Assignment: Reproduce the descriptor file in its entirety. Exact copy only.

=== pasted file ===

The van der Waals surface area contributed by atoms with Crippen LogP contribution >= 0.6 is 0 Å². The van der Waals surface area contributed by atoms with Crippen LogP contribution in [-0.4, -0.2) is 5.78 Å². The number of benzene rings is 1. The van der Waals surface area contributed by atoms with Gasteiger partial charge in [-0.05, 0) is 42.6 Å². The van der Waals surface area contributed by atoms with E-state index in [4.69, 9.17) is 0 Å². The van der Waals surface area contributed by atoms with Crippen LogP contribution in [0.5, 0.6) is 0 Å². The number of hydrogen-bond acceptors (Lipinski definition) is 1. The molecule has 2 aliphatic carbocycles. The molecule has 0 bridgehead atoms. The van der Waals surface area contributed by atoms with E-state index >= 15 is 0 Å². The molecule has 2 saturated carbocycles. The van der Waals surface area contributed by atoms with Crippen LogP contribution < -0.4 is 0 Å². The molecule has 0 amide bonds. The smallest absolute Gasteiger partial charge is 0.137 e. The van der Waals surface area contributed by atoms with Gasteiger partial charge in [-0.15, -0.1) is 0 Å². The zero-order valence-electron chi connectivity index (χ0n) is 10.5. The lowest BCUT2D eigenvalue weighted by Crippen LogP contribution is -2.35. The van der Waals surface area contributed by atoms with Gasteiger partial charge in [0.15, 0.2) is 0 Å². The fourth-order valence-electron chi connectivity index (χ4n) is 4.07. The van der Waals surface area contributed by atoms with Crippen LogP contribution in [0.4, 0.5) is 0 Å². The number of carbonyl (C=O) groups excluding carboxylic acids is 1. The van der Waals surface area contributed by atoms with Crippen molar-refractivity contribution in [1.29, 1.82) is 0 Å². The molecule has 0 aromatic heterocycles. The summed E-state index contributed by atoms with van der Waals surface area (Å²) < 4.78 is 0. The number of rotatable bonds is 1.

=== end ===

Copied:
The van der Waals surface area contributed by atoms with Crippen LogP contribution >= 0.6 is 0 Å². The van der Waals surface area contributed by atoms with Crippen LogP contribution in [-0.4, -0.2) is 5.78 Å². The number of benzene rings is 1. The van der Waals surface area contributed by atoms with Gasteiger partial charge in [-0.05, 0) is 42.6 Å². The van der Waals surface area contributed by atoms with E-state index in [4.69, 9.17) is 0 Å². The van der Waals surface area contributed by atoms with Crippen LogP contribution in [0.5, 0.6) is 0 Å². The number of hydrogen-bond acceptors (Lipinski definition) is 1. The molecule has 2 aliphatic carbocycles. The molecule has 0 bridgehead atoms. The van der Waals surface area contributed by atoms with E-state index >= 15 is 0 Å². The molecule has 2 saturated carbocycles. The van der Waals surface area contributed by atoms with Crippen LogP contribution < -0.4 is 0 Å². The molecule has 0 amide bonds. The smallest absolute Gasteiger partial charge is 0.137 e. The van der Waals surface area contributed by atoms with Gasteiger partial charge in [-0.15, -0.1) is 0 Å². The zero-order valence-electron chi connectivity index (χ0n) is 10.5. The lowest BCUT2D eigenvalue weighted by Crippen LogP contribution is -2.35. The van der Waals surface area contributed by atoms with Gasteiger partial charge in [0.15, 0.2) is 0 Å². The fourth-order valence-electron chi connectivity index (χ4n) is 4.07. The van der Waals surface area contributed by atoms with Crippen LogP contribution in [0.4, 0.5) is 0 Å². The number of carbonyl (C=O) groups excluding carboxylic acids is 1. The van der Waals surface area contributed by atoms with Crippen molar-refractivity contribution in [1.29, 1.82) is 0 Å². The molecule has 0 aromatic heterocycles. The summed E-state index contributed by atoms with van der Waals surface area (Å²) < 4.78 is 0. The number of rotatable bonds is 1.